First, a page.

At the recent so-called March for England by the EDL in Brighton on St George’s Day, more than a thousand people from all walks of life turned up to line the streets and boo and harangue the racist protestors. Me included. Amongst our numbers there were about thirty young men dressed in black and masking their faces. Doubtless some of these people were just worried about losing their jobs. Not all the objects thrown at the EDL came from their ranks (I saw one man open an upstairs window and throw a bottle at them). However, it is fair to say that yet again there was a tiny group of people who deliberately used violence against both the EDL and the police. They threw bottles and fireworks. Yet again, they weren’t too fussed about who they hit with their missiles. The EDL have persistently complained that a young girl was hit by a bottle. This claim has embarrassed the anti-racists organising the counter-protests that day. By and large they have been silent about it. Those bottles were gifts to the racists. They were thrown on several occasions. Some of them sailed directly over the thick heads of the EDL supporters and into the large crowd of Brightonians on the other side of the moving police kettle. More than once, I had to duck a flying bottle and a firework landed close to my feet. Whilst walking down North Street, I spotted my local MP, Caroline Lucas, and suggested that she stand back a little to avoid the flying glass. “We need you to be able to work hard for us in Parliament, not go to hospital“, was what I said.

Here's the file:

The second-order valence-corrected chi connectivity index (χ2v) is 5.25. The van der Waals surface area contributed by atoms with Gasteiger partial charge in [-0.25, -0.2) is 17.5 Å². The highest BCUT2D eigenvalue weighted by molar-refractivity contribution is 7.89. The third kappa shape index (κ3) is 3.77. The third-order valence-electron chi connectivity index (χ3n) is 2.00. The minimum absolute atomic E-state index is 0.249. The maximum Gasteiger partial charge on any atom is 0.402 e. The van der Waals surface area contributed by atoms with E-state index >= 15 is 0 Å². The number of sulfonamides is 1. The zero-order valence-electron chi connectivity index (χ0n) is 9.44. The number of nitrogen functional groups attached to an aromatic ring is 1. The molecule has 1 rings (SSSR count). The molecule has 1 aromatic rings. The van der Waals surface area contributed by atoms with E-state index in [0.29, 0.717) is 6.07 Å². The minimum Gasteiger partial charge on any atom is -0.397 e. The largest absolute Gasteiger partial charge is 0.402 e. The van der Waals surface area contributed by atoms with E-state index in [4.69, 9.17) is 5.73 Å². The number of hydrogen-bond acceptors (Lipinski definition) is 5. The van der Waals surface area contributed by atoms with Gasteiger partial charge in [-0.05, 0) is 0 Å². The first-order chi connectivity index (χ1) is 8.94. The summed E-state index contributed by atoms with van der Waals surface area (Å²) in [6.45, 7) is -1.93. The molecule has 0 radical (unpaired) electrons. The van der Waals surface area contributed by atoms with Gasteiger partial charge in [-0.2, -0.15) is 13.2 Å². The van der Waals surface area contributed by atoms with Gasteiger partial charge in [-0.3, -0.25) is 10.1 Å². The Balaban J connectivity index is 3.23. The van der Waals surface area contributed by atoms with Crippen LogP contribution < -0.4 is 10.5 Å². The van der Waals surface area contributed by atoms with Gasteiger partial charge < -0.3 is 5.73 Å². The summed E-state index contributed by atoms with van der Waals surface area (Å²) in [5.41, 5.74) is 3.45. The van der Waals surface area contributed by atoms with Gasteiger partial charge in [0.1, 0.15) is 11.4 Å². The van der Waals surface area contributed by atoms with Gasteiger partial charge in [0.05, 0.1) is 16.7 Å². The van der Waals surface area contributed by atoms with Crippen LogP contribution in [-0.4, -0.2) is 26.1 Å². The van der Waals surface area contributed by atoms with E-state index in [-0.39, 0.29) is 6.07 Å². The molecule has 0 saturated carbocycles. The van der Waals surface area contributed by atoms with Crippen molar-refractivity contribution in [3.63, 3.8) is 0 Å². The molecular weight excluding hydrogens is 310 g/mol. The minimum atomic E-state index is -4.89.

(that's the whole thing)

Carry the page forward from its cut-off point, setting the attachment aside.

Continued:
We were rightly proud that both the then Leader of Brighton & Hove City Council (Bill Randall) and our local MP turned up in person to oppose the racists on our streets. What on earth was the point of throwing bottles at them? At anyone? As Plato famously put it, cui bono?